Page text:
across much of north Georgia are forecast to fall in the low-20's or
below overnight. Please consult the Kirk
Mellish forecast for last-minute updates. Here are our thoughts on
the effect cold will have on our landscapes:
What will happen
annual flowers and vegetables outdoors will freeze. Goodbye to
the impatiens and tomato vines that were still hanging on in your
landscape or garden.
Winter annuals like pansies and ornamental cabbage will not be
harmed. Pansies will have wilted leaves Friday morning. This is a
normal reaction to cold and the leaves will be fine when it warms up.
Consider watering them Friday afternoon if the soil is dry where you
What you should do
- Turn off your
automatic sprinkler system!
- Bring topiary rosemary and your citrus plants
indoors from your deck or patio.
- Move hardy
patio plants like roses and "color containers" up close to the wall of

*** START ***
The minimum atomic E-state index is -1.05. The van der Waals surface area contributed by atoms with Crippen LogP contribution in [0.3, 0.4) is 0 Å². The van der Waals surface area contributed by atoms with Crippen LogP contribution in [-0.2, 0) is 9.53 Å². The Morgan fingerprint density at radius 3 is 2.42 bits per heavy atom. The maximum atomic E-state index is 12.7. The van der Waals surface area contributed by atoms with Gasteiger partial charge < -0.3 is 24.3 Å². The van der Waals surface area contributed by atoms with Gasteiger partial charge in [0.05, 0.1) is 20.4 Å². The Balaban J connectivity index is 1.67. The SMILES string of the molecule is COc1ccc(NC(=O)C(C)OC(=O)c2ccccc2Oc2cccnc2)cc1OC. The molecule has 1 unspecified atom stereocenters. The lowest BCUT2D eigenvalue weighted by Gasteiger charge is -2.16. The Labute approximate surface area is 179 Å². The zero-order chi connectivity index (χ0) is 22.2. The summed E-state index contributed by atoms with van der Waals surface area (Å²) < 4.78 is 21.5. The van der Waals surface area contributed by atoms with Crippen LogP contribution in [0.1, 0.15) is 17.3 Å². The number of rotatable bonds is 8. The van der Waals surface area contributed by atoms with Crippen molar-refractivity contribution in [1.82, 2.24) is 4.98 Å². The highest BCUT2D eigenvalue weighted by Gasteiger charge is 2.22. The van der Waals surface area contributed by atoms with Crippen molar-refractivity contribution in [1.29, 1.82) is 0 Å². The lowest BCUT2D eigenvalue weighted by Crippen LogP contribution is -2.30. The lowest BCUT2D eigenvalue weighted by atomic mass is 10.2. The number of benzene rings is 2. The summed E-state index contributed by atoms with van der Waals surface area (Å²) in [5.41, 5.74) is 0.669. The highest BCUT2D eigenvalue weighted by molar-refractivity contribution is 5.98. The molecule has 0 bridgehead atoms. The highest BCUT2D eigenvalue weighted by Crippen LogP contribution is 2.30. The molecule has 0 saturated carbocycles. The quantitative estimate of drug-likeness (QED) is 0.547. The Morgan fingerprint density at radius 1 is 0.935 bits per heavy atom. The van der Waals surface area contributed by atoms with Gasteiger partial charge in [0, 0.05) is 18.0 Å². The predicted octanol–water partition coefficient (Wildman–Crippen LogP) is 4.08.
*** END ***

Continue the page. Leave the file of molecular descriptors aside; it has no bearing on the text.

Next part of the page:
your home. Water them this evening before the cold hits.
- Most shrubs and trees will not be harmed.
Even the Knock Out roses that are still blooming won't be hurt,
although some of the tender twigs may be killed. This shouldn't be
cause for worry.
Marginally hardy plants like sago palm and oleander should be
protected. Also consider protecting about-to-bloom camellias with
swollen buds and 'Miss Huff' lantana.
There are a few ways
to protect plants
1. If they are low to the ground you can cover
them with an old bed
sheet. The cloth will usually trap enough of the earth's heat to
the plant is taller than three feet, consider "tenting" it with
plastic. Drive a tall wooden stake next to the center of the plant,
leaving the top of the stake higher than the plant. Drape black plastic
over the stake and the plant and anchor the edges of the plastic to the
ground with stones or firewood. (Black plastic is better than clear
plastic because it doesn't heat up as much when sunshine hits it.)
3. Remove the covers once temperatures have
risen above 40 degrees.
Good luck and good gardening!
Reeves and Theresa